# AS Biology How to calculate the mean volume of blood leaving the left ventricle per m

Announcements
#1
Hi I'm really stuck on question 5 from the AS Biology Specimen Paper 2 Set 2. The question contains a picture of an ECG with 8 large spikes and says
an electrocardiogram shows the electrical activity of the heart. figure 6 shows an ECG for an animal of species B at rest. Each large spike represents a contraction of the ventricles. for species B the mean volume of blood leaving the left ventricle during each contraction is 0.03cm.
Calculate the mean volume of blood leaving the left ventricle per minute.
Please help me 0
5 years ago
#2
(Original post by JVelo)
Hi I'm really stuck on question 5 from the AS Biology Specimen Paper 2 Set 2. The question contains a picture of an ECG with 8 large spikes and says
an electrocardiogram shows the electrical activity of the heart. figure 6 shows an ECG for an animal of species B at rest. Each large spike represents a contraction of the ventricles. for species B the mean volume of blood leaving the left ventricle during each contraction is 0.03cm.
Calculate the mean volume of blood leaving the left ventricle per minute.
Please help me Work out how many contractions there are per minute and multiply that frequency by the mean volume per contraction.
0
#3
(Original post by Kvothe the Arcane)
Work out how many contractions there are per minute and multiply that frequency by the mean volume per contraction.
thankssss- i dont mean to sound stupid but how do I work out how many contractions there are in a minute
0
5 years ago
#4
(Original post by JVelo)
thankssss- i dont mean to sound stupid but how do I work out how many contractions there are in a minute
I'll use a very related analogy. If you're measuring your pulse rate and there are 8 pulses in 10 seconds or 1.25 seconds per pulse, how many pulses are there in 1 minute?
0
#5
(Original post by Kvothe the Arcane)
I'll use a very related analogy. If you're measuring your pulse rate and there are 8 pulses in 10 seconds or 1.25 seconds per pulse, how many pulses are there in 1 minute?
480?
0
5 years ago
#6
(Original post by JVelo)
480?
No. Where did you get that from?
0
#7
(Original post by Kvothe the Arcane)
No. Where did you get that from?
yeah i think i meant 8x6= 48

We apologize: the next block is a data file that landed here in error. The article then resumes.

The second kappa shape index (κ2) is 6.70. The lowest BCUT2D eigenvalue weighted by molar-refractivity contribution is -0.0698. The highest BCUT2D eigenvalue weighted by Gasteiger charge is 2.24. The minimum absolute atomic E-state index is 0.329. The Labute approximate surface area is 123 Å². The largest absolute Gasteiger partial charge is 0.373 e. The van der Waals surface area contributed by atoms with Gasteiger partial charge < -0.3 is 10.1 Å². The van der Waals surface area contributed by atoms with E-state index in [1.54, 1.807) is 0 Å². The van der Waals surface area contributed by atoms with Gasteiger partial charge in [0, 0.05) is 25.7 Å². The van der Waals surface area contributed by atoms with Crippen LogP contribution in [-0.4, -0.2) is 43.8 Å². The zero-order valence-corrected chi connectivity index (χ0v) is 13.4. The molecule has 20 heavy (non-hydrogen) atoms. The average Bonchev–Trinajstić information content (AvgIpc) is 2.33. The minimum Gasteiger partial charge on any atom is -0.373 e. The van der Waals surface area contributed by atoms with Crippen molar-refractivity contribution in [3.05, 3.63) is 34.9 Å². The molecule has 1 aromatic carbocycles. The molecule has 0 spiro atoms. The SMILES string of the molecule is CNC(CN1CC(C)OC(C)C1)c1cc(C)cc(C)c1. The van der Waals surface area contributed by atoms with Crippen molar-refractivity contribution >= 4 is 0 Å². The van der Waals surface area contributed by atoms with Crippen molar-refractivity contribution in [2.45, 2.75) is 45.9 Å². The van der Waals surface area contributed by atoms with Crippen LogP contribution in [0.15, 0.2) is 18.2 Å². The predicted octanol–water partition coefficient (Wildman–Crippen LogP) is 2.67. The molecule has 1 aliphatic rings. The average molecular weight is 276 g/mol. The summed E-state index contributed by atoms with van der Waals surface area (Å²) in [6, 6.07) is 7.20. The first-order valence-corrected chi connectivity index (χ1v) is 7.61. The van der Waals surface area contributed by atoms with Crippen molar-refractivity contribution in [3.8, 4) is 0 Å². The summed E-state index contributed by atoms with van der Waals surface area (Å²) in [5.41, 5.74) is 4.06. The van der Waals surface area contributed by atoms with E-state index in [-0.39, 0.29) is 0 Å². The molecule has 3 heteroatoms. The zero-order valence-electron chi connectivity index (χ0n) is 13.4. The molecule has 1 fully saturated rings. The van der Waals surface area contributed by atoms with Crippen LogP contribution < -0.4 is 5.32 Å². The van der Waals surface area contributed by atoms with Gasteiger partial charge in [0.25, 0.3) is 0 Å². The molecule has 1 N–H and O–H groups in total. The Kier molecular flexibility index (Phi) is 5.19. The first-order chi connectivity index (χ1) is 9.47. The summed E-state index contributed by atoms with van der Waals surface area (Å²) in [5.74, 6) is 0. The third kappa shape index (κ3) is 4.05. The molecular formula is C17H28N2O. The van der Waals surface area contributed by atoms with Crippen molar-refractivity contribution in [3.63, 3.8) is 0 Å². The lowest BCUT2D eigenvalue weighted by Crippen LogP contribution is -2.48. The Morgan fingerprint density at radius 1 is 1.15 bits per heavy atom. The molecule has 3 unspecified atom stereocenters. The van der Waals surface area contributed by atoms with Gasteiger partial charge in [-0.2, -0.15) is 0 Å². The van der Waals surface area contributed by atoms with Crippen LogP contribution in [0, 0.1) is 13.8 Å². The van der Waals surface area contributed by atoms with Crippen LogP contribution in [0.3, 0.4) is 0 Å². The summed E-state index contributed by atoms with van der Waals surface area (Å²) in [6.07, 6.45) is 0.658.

0
5 years ago
#8
(Original post by JVelo)
8 x 60
Why do you think it'd be ?
0
#9
8 pulses in 10 seconds so in 60 seconds wouldn't there be 8x6 as 10x6=60 (im really sorry im no good at maths)
0
5 years ago
#10
(Original post by JVelo)
8 pulses in 10 seconds so in 60 seconds wouldn't there be 8x6 as 10x6=60 (im really sorry im no good at maths)
Yup, there'd be 48. Can you now figure out how to do your problem?
0
#11
(Original post by Kvothe the Arcane)
Yup, there'd be 48. Can you now figure out how to do your problem?
yup thanks 0
5 years ago
#12
Hey there! Also stuck on this question! I know you probably don't need this now, and I'm not sure if this is right whatsoever, but my idea was to find the amount of milliseconds per minute. which is (60x1000) = 60000 milliseconds per minute. I then looked at the ECG and discovered that per 100 milliseconds, the left ventricle contracts once. So I divided 60000 by 100 to find the amount of contractions per minute (which is 600). Then I multiplied the mean volume per contraction (0.03cm^3) by the amount of contractions a minute (600). To get 18cm^3. How does this sound to you guys? Could be completely wrong, but it's an idea! P.s. If you found out how to do this question, could you verify it to me, too?

-Ely
5
1 year ago
#13
Its right, thank you so much !
0
X

new posts Back
to top
Latest

### Oops, nobody has postedin the last few hours.

Why not re-start the conversation?

see more

### Poll

Join the discussion

They're better than I expected (61)
40.94%
They're exactly what I expected (36)
24.16%
They're lower than I expected (52)
34.9%